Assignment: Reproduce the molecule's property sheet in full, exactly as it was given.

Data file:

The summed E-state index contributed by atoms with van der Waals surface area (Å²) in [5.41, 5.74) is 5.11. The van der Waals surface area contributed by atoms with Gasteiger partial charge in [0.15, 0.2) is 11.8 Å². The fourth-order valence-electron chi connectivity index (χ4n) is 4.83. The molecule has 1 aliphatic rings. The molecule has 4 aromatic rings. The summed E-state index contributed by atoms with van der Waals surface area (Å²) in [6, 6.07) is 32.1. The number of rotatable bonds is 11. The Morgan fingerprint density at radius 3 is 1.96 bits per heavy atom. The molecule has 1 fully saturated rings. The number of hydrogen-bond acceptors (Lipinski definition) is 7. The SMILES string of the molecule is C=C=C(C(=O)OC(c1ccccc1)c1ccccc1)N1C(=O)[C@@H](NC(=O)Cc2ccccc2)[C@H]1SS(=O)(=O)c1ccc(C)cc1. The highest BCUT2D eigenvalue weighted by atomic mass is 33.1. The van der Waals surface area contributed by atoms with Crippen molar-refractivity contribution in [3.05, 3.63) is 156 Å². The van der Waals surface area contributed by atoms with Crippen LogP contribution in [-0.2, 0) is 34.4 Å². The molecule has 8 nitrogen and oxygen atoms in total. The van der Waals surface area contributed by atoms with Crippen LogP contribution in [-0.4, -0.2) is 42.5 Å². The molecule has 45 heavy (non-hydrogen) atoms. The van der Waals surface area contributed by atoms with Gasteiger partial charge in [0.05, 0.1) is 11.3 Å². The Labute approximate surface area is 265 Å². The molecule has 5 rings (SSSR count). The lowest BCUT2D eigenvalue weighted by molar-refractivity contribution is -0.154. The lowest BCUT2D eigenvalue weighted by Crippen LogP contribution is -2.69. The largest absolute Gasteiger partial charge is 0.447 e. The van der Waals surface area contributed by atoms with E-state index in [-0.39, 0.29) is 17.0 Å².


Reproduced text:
The summed E-state index contributed by atoms with van der Waals surface area (Å²) in [5.41, 5.74) is 5.11. The van der Waals surface area contributed by atoms with Gasteiger partial charge in [0.15, 0.2) is 11.8 Å². The fourth-order valence-electron chi connectivity index (χ4n) is 4.83. The molecule has 1 aliphatic rings. The molecule has 4 aromatic rings. The summed E-state index contributed by atoms with van der Waals surface area (Å²) in [6, 6.07) is 32.1. The number of rotatable bonds is 11. The Morgan fingerprint density at radius 3 is 1.96 bits per heavy atom. The molecule has 1 fully saturated rings. The number of hydrogen-bond acceptors (Lipinski definition) is 7. The SMILES string of the molecule is C=C=C(C(=O)OC(c1ccccc1)c1ccccc1)N1C(=O)[C@@H](NC(=O)Cc2ccccc2)[C@H]1SS(=O)(=O)c1ccc(C)cc1. The highest BCUT2D eigenvalue weighted by atomic mass is 33.1. The van der Waals surface area contributed by atoms with Crippen molar-refractivity contribution in [3.05, 3.63) is 156 Å². The van der Waals surface area contributed by atoms with Crippen LogP contribution in [-0.2, 0) is 34.4 Å². The molecule has 8 nitrogen and oxygen atoms in total. The van der Waals surface area contributed by atoms with Crippen LogP contribution in [-0.4, -0.2) is 42.5 Å². The molecule has 45 heavy (non-hydrogen) atoms. The van der Waals surface area contributed by atoms with Gasteiger partial charge in [0.05, 0.1) is 11.3 Å². The Labute approximate surface area is 265 Å². The molecule has 5 rings (SSSR count). The lowest BCUT2D eigenvalue weighted by molar-refractivity contribution is -0.154. The lowest BCUT2D eigenvalue weighted by Crippen LogP contribution is -2.69. The largest absolute Gasteiger partial charge is 0.447 e. The van der Waals surface area contributed by atoms with E-state index in [-0.39, 0.29) is 17.0 Å².